After Electra (Theatre Royal, Plymouth)
Samuel West directs April De Angelis's engaging new play exploring the meaning of family
April de Angelis (Jumpy, A Gloriously Mucky Business) is back on theme - feminism and motherhood - with the Theatre Royal Plymouth production of After Electra, a pacy family life introspective loosely adapted from Sophocles.
Acerbic artist Virgie (and energetic and convincing Marty Cruickshank) has summoned family and friends for her 84th birthday and a momentous announcement.
Played on Michael Taylor's atmospheric Essex seaside railway carriage studio set (and with some fab clothes), Virgie has her birthday agenda carefully planned to the final detail but her guests have other ideas.
Long-suffering daughter Haydn (Veronica Roberts) is a martyr to Virgie's muse, acutely aware of her duty - presumably learned from those 'unsuitable' childhood books rather than a role model - while alcoholic uninvited beloved son Orin (James Wallace) wafts through life unable to shake the little prince persona.
Old friends and lovers - thespian and long-term philanderer Tom (Neil McCaul) and 'Lemon Drizzle Club' novelist Sonia (Kate Fahy) - remain in thrall to the aging painter fleshing out memories of a Bohemian past.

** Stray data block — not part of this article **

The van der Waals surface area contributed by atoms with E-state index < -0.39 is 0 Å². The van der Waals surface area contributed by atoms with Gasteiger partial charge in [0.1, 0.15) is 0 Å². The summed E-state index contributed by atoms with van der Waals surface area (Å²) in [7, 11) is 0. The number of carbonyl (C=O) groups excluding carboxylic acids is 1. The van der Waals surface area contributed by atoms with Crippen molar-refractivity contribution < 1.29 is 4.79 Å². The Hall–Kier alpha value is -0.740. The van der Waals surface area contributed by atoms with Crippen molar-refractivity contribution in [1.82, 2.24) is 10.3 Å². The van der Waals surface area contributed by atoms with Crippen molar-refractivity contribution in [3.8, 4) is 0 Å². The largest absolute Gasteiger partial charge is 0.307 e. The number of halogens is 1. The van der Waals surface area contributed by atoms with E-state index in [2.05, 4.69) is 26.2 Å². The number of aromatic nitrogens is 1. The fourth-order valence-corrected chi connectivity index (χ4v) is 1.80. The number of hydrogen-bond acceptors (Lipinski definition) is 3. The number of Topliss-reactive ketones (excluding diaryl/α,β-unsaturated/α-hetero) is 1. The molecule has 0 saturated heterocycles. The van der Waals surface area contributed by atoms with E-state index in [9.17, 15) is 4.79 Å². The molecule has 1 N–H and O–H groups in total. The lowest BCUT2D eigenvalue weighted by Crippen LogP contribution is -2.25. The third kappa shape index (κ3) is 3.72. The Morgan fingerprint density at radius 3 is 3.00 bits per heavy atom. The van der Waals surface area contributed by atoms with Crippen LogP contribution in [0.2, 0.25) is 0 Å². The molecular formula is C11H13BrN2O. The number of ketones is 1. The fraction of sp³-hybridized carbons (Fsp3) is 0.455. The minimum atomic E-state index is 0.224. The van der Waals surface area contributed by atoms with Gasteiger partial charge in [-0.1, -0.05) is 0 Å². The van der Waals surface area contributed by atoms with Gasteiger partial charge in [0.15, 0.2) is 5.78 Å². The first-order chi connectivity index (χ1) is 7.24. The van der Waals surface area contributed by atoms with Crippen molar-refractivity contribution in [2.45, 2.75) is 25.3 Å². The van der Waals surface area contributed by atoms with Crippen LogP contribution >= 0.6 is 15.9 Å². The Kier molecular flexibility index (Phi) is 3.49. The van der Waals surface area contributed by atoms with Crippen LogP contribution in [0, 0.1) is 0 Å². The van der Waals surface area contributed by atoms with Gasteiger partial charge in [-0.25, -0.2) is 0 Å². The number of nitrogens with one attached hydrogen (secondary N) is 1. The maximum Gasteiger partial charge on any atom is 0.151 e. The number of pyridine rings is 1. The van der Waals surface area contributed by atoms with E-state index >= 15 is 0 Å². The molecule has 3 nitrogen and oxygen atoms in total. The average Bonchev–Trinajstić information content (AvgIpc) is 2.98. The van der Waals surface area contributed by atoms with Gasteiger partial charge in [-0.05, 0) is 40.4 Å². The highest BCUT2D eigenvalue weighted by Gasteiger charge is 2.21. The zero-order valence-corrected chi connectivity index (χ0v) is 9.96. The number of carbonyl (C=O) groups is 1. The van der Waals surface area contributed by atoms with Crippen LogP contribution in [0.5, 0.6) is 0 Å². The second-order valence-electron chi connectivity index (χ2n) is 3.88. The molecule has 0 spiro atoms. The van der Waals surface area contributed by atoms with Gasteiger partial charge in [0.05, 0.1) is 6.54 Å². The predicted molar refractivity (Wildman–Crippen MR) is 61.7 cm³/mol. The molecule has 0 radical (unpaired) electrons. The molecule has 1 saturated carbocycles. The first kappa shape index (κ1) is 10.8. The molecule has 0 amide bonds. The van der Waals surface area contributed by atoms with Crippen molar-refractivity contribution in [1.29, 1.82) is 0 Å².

Rachel Bell plays a no-nonsense Lord and former head teacher Shirley, a stoic counterpoint to her equally headstrong sister.
'Director Samuel West paces the piece beautifully'
Michael Begley and Eleanor Wyld complete a competent cast as taxi driver Roy, and art student and vocal sobber Miranda who offer their untainted perspective on the blank canvas completed for them by Virgie herself.
And so the artist's picture is painted: a campaigning feminist whose maternal instincts are consumed by passion - for art, for feminism and for sex. Defying convention, De Angelis's protagonist offers an opportunity to debate the rights and wrongs of women who refuse to let motherhood define them and for whom their children are stumbling blocks on the path of a hedonistic lifestyle.
Interwoven with the larger theme are pauses for thought on diverse topics such as old age, dignity and choice. And the oddities of the family life and dynamic.
Director Samuel West paces the piece beautifully with excellent timing and delivery, balancing laugh-out-loud wit and comedy with passionate declamation and pathos.
After Electra continues at Plymouth Theatre Royal until 28 March 2015, before transferring to the Tricycle Theatre from 7 April to 2 May